Many thanks to Roxanne French who preached this week while Pastor Chrissy was away.
Forgiveness is not...
"How ya doin' ?" It is so wonderful to be here again at Winthrop Congregational Church. I have missed being with all of you more than you know. During this time that I have been away from you- my body has been in New Hampshire, my heart has been in Maine and my soul has been in the Desert.
When I say "The Desert" , I am referring to the place that we go all go when we are struggling with our spiritual life or life in general. The inner landscape that we may retreat to when we wonder if God has abandoned us or let us down- usually because life has been more bitter than sweet. We may go to the desert when we need to adjust to some big transition or loss, usually not of our own choosing. Often we go to this fierce landscape, accompanied by grief, anger or even hatred.
Now, you might of been in the Desert as well during the last few months, but you and I did not meet as we each sought answers in our respective solitude. The Desert is a lonely, desolate place where we consider our own pain and God's place in our lives- yet there are gifts in that Desert. If we seek the companionship of Jesus, God, and the Holy Spirit, we learn ways of coping with life.
A few years ago, when I was ready to leave the Desert, I had a meditation where I saw Jesus. I knelt to my knees at His beautiful, strong feet. I said to Him, "I am so tired of being alone." Jesus replied to me, "We all go it alone." The Master placed His hands on my head and I knew healing and peace.
` We sometimes feel lost as did God's People did in the 40 years between their captivity and arrival at the Promised Land. God was the constant companion to the Israelites in the Desert, even as they were facing deprivation and testing. God provided sustenance in the form of manna and water. A column of smoke during the day and a column of light at night. Yet the Israelites grumbled and wished for more. We might empathize with the People because all have our own moments of ingratitude when we are tempted to seek more or to worship "golden calves". We seek these things to mask the pain or fill the empty void- usually without much success.
As Christians, we are the spiritual descendants of the ancient Hebrews. We recall that Jesus of Nazareth underwent His own testing in the Desert for forty days and forty nights. Temptation came in the form of Satan, who appealed to Jesus' hunger and feeling of powerlessness. Through all of it, Jesus remained obedient saying “Worship the Lord your God, and serve only him.” Jesus proved his mettle and began his active ministry soon after this. I believe that Jesus the Man needed this test. God the Father already knew the strength of the Son.
So it was that I arrived in New Hampshire, only to face once again, old problems and troublesome people that I had thought that I had left behind. So much for the "geographical cure". Wherever you are, you are there ? I had to make peace once again with New Hampshire life, to forgive anew, and redefine what a life of service would look like in this place.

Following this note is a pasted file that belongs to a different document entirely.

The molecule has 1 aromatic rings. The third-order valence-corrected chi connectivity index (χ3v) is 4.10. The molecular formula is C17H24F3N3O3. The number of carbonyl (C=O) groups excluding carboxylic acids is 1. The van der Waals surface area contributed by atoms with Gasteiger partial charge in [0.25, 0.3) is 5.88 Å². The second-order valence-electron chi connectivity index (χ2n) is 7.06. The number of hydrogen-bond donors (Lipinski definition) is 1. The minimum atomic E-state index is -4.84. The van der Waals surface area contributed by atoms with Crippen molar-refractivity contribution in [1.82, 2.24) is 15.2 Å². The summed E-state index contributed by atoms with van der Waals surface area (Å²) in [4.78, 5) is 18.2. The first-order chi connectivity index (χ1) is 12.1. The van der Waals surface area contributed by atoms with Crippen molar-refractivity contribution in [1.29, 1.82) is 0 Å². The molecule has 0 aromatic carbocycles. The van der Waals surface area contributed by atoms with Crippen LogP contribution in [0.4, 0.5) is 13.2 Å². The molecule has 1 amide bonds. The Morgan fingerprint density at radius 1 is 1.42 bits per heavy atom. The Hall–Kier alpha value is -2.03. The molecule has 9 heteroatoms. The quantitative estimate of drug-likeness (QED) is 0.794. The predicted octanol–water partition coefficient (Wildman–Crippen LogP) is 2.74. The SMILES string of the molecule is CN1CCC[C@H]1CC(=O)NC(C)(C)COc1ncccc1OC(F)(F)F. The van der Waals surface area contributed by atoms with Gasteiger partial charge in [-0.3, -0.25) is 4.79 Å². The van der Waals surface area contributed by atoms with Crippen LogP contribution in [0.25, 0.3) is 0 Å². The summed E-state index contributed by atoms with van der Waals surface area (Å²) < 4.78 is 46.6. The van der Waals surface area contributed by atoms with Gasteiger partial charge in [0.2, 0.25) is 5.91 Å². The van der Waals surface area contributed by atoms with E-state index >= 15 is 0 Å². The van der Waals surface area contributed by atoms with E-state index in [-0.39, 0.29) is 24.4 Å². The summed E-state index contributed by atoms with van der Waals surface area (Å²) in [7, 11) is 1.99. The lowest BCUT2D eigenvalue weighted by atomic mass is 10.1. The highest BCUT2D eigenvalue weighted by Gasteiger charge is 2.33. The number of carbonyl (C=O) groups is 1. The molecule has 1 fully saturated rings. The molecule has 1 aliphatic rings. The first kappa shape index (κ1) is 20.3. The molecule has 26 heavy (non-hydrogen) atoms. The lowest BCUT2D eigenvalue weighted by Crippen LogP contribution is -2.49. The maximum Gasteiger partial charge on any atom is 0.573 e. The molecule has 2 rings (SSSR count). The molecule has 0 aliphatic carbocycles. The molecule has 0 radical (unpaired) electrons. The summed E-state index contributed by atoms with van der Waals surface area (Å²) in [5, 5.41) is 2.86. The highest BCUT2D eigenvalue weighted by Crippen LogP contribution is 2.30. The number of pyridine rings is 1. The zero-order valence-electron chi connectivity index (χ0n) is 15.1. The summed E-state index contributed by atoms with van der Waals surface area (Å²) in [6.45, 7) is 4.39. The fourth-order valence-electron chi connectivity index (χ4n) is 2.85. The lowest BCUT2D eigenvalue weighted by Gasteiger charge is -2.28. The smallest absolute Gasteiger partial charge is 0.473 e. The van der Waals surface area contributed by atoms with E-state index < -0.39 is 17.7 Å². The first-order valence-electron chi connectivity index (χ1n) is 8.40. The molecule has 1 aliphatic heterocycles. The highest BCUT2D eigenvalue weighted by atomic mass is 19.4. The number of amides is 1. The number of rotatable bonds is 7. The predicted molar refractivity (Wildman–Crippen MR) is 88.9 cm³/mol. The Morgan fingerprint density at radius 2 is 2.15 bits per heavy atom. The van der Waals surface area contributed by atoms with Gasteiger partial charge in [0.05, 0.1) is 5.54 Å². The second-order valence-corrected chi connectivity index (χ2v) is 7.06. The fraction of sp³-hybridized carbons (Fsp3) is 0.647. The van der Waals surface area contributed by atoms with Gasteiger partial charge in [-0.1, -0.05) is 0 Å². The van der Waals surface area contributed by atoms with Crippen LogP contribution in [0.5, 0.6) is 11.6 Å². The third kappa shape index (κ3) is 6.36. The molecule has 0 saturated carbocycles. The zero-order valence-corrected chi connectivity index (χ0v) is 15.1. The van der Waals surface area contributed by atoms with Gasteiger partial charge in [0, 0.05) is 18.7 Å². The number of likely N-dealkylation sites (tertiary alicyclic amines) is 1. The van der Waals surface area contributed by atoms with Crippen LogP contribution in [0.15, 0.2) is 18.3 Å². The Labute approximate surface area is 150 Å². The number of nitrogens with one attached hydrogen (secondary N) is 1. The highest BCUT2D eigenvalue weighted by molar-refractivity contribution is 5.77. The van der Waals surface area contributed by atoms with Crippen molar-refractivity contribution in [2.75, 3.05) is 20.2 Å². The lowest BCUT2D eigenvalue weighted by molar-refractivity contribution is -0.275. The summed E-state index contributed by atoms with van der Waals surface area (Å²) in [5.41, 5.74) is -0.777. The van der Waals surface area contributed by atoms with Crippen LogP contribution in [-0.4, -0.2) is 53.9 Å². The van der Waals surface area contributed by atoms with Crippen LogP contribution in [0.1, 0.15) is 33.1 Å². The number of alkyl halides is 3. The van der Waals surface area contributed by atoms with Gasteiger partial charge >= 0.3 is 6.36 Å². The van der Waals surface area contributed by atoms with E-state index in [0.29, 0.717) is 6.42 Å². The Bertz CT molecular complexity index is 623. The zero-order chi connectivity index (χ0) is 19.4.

I do not know how you would go about sorting all of this out. What I did was throw myself an extended "pity party". No one was invited, but cake and light refreshment (and a very few adult beverages) was available. The ascetism of the saints is not for me. No fasting, no sackcloth and ashes. What I did was pray and complain (or kvetch) to God. The Hebrews kvetched plenty- read Lamentations and the Psalms of lamentation if you doubt this. Not every prayer is one of gratitude and praise.
In this tradition, I invited God into my innermost thoughts- even the ugly ones of bitterness, hatred, and anger. The process seemed to take too long according to my timeline, but I was working on God's time.
After much contemplation, I finally came to the conclusion that I must forgive, even in the absence of earthly justice. The self-torture of re-living past traumas and injustices just took too much energy. The justice is for God (not me) to mete out in ways that I will likely never see play out. It was time for me to trust again in life and find peace.
The forgiveness did not happen all at once. At times, I nurtured a resentment until I was exhausted enough to let it go. In other cases, I just gave an eviction notice to people who lived in my head. (They did not seem to notice.) In a very few instances, I realized that I was not strong enough to forgive- so I left these for later. I expected that God may work within until I realize that the old feelings are gone. I bound my wounds, rather than pick at my scabs.
Finally, it occurred to me that if people had caused me pain, then I was guilty of inflicting harm on others. Would I self-flagelate or seek God's grace ? If all of these folks have received forgiveness, am I not also worthy ? The most important gift of the Desert is that I have forgiven myself ! Self-acceptance and self-empathy are beautiful gifts.
In retrospect, as painful as this time was- I would only do one thing differently. I would be less ashamed of my struggle- and I would ask other believers to pray for me. It is easier to battle the darkness if we have spiritual support. After all, isn't that one of the many reasons that we are gathered here this morning ?
Pastor Chrissy is a native of East Tennessee. She and her wife moved to Maine from Illinois. She is a graduate of the Divinity School at Wake Forest University and Chicago Theological Seminary.